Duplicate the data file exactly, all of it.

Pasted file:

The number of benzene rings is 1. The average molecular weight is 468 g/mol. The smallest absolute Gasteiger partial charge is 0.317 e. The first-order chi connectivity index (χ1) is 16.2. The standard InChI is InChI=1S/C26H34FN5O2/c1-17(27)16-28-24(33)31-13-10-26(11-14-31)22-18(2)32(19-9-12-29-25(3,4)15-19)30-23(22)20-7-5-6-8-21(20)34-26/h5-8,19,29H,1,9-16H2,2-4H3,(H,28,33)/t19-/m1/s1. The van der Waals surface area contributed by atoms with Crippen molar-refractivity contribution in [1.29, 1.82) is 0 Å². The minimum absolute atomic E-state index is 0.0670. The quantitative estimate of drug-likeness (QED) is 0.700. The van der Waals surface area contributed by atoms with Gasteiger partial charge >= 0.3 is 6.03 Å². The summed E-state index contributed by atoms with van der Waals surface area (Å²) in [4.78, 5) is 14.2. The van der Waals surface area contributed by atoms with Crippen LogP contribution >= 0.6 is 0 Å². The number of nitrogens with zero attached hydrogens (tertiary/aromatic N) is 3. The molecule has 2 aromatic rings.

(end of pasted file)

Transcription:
The number of benzene rings is 1. The average molecular weight is 468 g/mol. The smallest absolute Gasteiger partial charge is 0.317 e. The first-order chi connectivity index (χ1) is 16.2. The standard InChI is InChI=1S/C26H34FN5O2/c1-17(27)16-28-24(33)31-13-10-26(11-14-31)22-18(2)32(19-9-12-29-25(3,4)15-19)30-23(22)20-7-5-6-8-21(20)34-26/h5-8,19,29H,1,9-16H2,2-4H3,(H,28,33)/t19-/m1/s1. The van der Waals surface area contributed by atoms with Crippen molar-refractivity contribution in [1.29, 1.82) is 0 Å². The minimum absolute atomic E-state index is 0.0670. The quantitative estimate of drug-likeness (QED) is 0.700. The van der Waals surface area contributed by atoms with Gasteiger partial charge >= 0.3 is 6.03 Å². The summed E-state index contributed by atoms with van der Waals surface area (Å²) in [4.78, 5) is 14.2. The van der Waals surface area contributed by atoms with Crippen LogP contribution >= 0.6 is 0 Å². The number of nitrogens with zero attached hydrogens (tertiary/aromatic N) is 3. The molecule has 2 aromatic rings.